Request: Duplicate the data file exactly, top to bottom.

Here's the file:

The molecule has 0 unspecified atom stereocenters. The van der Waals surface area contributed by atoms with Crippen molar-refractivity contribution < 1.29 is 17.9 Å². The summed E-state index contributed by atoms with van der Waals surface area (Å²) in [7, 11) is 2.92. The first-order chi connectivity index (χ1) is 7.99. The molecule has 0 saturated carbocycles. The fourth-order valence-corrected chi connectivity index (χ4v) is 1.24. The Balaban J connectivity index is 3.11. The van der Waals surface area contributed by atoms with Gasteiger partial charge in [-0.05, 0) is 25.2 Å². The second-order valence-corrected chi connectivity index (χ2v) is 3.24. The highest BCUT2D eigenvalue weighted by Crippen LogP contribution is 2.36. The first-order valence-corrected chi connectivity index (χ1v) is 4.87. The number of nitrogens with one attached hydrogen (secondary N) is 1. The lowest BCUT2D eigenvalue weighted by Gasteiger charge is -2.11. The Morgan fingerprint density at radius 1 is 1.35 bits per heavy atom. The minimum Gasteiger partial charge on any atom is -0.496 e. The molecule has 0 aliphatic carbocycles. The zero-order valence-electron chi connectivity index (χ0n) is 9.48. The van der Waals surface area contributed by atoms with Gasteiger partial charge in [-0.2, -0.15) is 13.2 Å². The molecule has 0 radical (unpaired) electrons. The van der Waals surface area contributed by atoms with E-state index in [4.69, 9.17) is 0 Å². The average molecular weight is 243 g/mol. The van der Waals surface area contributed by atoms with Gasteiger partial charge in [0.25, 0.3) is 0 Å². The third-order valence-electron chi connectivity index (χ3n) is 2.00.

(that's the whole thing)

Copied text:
The molecule has 0 unspecified atom stereocenters. The van der Waals surface area contributed by atoms with Crippen molar-refractivity contribution < 1.29 is 17.9 Å². The summed E-state index contributed by atoms with van der Waals surface area (Å²) in [7, 11) is 2.92. The first-order chi connectivity index (χ1) is 7.99. The molecule has 0 saturated carbocycles. The fourth-order valence-corrected chi connectivity index (χ4v) is 1.24. The Balaban J connectivity index is 3.11. The van der Waals surface area contributed by atoms with Gasteiger partial charge in [-0.05, 0) is 25.2 Å². The second-order valence-corrected chi connectivity index (χ2v) is 3.24. The highest BCUT2D eigenvalue weighted by Crippen LogP contribution is 2.36. The first-order valence-corrected chi connectivity index (χ1v) is 4.87. The number of nitrogens with one attached hydrogen (secondary N) is 1. The lowest BCUT2D eigenvalue weighted by Gasteiger charge is -2.11. The Morgan fingerprint density at radius 1 is 1.35 bits per heavy atom. The minimum Gasteiger partial charge on any atom is -0.496 e. The molecule has 0 aliphatic carbocycles. The zero-order valence-electron chi connectivity index (χ0n) is 9.48. The van der Waals surface area contributed by atoms with Gasteiger partial charge in [-0.2, -0.15) is 13.2 Å². The molecule has 0 radical (unpaired) electrons. The van der Waals surface area contributed by atoms with E-state index in [4.69, 9.17) is 0 Å². The average molecular weight is 243 g/mol. The van der Waals surface area contributed by atoms with Gasteiger partial charge in [0.25, 0.3) is 0 Å². The third-order valence-electron chi connectivity index (χ3n) is 2.00.